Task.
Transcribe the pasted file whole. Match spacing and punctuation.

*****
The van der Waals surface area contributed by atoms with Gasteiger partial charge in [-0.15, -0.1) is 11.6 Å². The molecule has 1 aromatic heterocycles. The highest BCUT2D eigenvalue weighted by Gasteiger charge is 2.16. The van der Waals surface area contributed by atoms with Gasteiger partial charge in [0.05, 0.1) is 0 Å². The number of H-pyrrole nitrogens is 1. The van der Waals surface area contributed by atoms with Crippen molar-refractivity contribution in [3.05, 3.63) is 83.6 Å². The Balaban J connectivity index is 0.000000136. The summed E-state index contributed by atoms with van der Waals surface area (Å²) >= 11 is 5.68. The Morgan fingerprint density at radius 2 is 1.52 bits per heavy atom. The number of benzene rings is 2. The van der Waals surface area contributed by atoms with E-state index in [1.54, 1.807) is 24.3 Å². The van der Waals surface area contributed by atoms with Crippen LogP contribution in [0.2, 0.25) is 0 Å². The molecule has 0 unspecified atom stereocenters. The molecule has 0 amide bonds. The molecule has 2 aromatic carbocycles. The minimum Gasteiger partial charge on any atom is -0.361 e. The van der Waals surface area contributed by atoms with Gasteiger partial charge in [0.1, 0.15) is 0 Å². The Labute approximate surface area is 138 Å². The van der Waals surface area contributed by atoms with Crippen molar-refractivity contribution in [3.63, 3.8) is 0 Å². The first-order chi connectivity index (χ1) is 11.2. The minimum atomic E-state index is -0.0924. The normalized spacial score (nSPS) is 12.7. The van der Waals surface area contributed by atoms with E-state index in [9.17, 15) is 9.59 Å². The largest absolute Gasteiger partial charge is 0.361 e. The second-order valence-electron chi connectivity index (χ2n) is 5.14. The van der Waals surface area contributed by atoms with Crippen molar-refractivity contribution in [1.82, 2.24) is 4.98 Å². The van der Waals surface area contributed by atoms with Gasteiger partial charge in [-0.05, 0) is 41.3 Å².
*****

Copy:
The van der Waals surface area contributed by atoms with Gasteiger partial charge in [-0.15, -0.1) is 11.6 Å². The molecule has 1 aromatic heterocycles. The highest BCUT2D eigenvalue weighted by Gasteiger charge is 2.16. The van der Waals surface area contributed by atoms with Gasteiger partial charge in [0.05, 0.1) is 0 Å². The number of H-pyrrole nitrogens is 1. The van der Waals surface area contributed by atoms with Crippen molar-refractivity contribution in [3.05, 3.63) is 83.6 Å². The Balaban J connectivity index is 0.000000136. The summed E-state index contributed by atoms with van der Waals surface area (Å²) >= 11 is 5.68. The Morgan fingerprint density at radius 2 is 1.52 bits per heavy atom. The number of benzene rings is 2. The van der Waals surface area contributed by atoms with E-state index in [1.54, 1.807) is 24.3 Å². The van der Waals surface area contributed by atoms with Crippen LogP contribution in [0.2, 0.25) is 0 Å². The molecule has 0 unspecified atom stereocenters. The molecule has 0 amide bonds. The molecule has 2 aromatic carbocycles. The minimum Gasteiger partial charge on any atom is -0.361 e. The van der Waals surface area contributed by atoms with Gasteiger partial charge in [0.1, 0.15) is 0 Å². The Labute approximate surface area is 138 Å². The van der Waals surface area contributed by atoms with Crippen molar-refractivity contribution in [3.63, 3.8) is 0 Å². The first-order chi connectivity index (χ1) is 11.2. The minimum atomic E-state index is -0.0924. The normalized spacial score (nSPS) is 12.7. The van der Waals surface area contributed by atoms with E-state index in [9.17, 15) is 9.59 Å². The largest absolute Gasteiger partial charge is 0.361 e. The second-order valence-electron chi connectivity index (χ2n) is 5.14. The van der Waals surface area contributed by atoms with Crippen molar-refractivity contribution in [1.82, 2.24) is 4.98 Å². The van der Waals surface area contributed by atoms with Gasteiger partial charge in [-0.05, 0) is 41.3 Å².